Last week Watson Wyatt Worldwide released a report on "Bridging the Employee Engagement Gap" based on data from the WorkEurope™ survey report. According to that study "The top three drivers of both engagement and retention among European employees are strategic direction and leadership, communication, and customer focus." Not only is this true in Europe, in prior studies Watson Wyatt found this to also be true in the United States and Asia. "Business leaders who articulate the business strategy give employees a clear 'line of sight' to how they can best contribute to the performance of their company," said Andrew Cocks, a senior consultant at Watson Wyatt.
None of this should be a surprise to readers of The Leadership Challenge who know that in our research we find that Inspiring a Shared Vision is one of the Five Practices that contributes to getting extraordinary things done, and that being forward-looking is the quality that differentiated admired leaders from other credible people. That's the good news. Here's the bad news: Ever since we started measuring leadership practices this is the competency that's the least understood, appreciated, and demonstrated. Leaders report that they're not very good at or comfortable with envisioning the future and enlisting others in a common vision. The feedback from their constituents is even more negative. This is the skill set at which the vast majority of leaders need to become significantly more capable.
If there's reliable evidence and general consensus that it's so important for leaders to articulate a vision and get others excited about it, why do leaders do so poorly at it? We talked about this in an essay in A Leader's Legacy where we wrote that whenever we ask our clients and students about these low scores the most frequent explanation is that people and organizations today are hostage to the present. The demands of our business culture, people say, keep us focused on the quarterly profits, preventing leaders from spending enough time thinking beyond the next three months. In nonprofits and government agencies, it's the current crisis that consumes the majority of our time.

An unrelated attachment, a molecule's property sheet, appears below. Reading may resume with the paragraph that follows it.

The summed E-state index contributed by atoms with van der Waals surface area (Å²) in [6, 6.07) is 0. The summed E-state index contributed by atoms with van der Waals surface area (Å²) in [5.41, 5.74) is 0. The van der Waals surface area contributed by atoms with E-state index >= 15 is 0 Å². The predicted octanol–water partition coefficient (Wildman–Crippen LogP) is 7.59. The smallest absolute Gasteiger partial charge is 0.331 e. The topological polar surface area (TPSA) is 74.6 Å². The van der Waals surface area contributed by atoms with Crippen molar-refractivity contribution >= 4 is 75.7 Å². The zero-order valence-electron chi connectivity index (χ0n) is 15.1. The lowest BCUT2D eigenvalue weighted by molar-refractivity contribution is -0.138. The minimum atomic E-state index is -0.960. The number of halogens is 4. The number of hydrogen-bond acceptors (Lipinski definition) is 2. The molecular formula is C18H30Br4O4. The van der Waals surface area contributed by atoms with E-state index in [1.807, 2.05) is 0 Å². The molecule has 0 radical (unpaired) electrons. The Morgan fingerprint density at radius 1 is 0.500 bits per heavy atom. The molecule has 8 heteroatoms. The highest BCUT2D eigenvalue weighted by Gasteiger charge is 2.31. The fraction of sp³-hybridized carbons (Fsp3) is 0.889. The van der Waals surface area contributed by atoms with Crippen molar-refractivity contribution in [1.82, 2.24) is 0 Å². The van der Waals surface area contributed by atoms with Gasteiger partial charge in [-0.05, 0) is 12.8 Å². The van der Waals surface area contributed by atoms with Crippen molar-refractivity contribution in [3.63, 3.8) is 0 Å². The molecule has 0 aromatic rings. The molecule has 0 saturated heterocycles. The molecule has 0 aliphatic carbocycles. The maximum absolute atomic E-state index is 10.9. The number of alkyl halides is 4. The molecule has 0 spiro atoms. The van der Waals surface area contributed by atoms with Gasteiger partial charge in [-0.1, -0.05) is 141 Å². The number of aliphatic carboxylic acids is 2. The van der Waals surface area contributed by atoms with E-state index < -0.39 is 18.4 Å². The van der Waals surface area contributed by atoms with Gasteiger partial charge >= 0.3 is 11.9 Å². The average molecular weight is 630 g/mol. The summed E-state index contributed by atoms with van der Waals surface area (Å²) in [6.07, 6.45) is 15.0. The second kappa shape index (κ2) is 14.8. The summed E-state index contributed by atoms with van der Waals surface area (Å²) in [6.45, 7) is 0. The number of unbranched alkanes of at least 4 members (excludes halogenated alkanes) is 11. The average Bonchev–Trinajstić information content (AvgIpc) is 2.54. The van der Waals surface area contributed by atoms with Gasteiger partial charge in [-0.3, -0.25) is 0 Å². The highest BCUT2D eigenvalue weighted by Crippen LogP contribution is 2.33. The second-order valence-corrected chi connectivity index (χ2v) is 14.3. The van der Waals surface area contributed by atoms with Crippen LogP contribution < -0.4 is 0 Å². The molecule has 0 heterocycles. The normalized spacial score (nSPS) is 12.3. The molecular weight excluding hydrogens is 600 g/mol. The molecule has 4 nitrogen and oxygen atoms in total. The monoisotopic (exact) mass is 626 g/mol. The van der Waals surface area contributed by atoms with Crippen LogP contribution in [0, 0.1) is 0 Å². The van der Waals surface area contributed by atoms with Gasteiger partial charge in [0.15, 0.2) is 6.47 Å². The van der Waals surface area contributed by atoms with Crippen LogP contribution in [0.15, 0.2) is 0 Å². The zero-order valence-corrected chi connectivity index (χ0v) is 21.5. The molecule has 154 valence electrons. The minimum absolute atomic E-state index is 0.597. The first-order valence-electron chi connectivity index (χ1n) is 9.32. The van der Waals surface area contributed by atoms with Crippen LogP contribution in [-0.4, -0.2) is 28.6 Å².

Is there anything leaders and leadership developers can do? Yes, absolutely! Despite the daily pressures that hold our minds hostage, we can be more future-oriented. As counterintuitive as it might seem, the best place to start creating the future is by being more mindful in the present. Our failure at being forward-looking may be more due to our mindlessness in the present than any other factor. We operate on automatic pilot, not really noticing what's going on around us, believing that we know everything we need to know, viewing the world through pre-established categories, and operating from a single point of view. We're not really "present" at all. Our bodies may be in the room, but our mind has been turned off.
To increase our ability to conceive of new and creative solutions to today's problems, we have to stop, look, and listen. We have to stop doing for some amount of time each day. We have to remind ourselves that most of the disruptive electronic devices have an off switch. Turn off the cell phone, the pager, the Instant Messaging, the email, the PDA, and the browser. Stop being in motion.
Perhaps the single most important resolution we can make for the New Year that is fast approaching is to pay attention. Look around. Look at the familiar in novel ways. Look for differences and distinctions. Look for patterns. Look at things from multiple perspectives. Look for unmet needs. Listen to the weak signals. Listen to the unheard voices. Listen for things you've never heard before. When we stop, look, and listen we're always amazed at all the possibilities.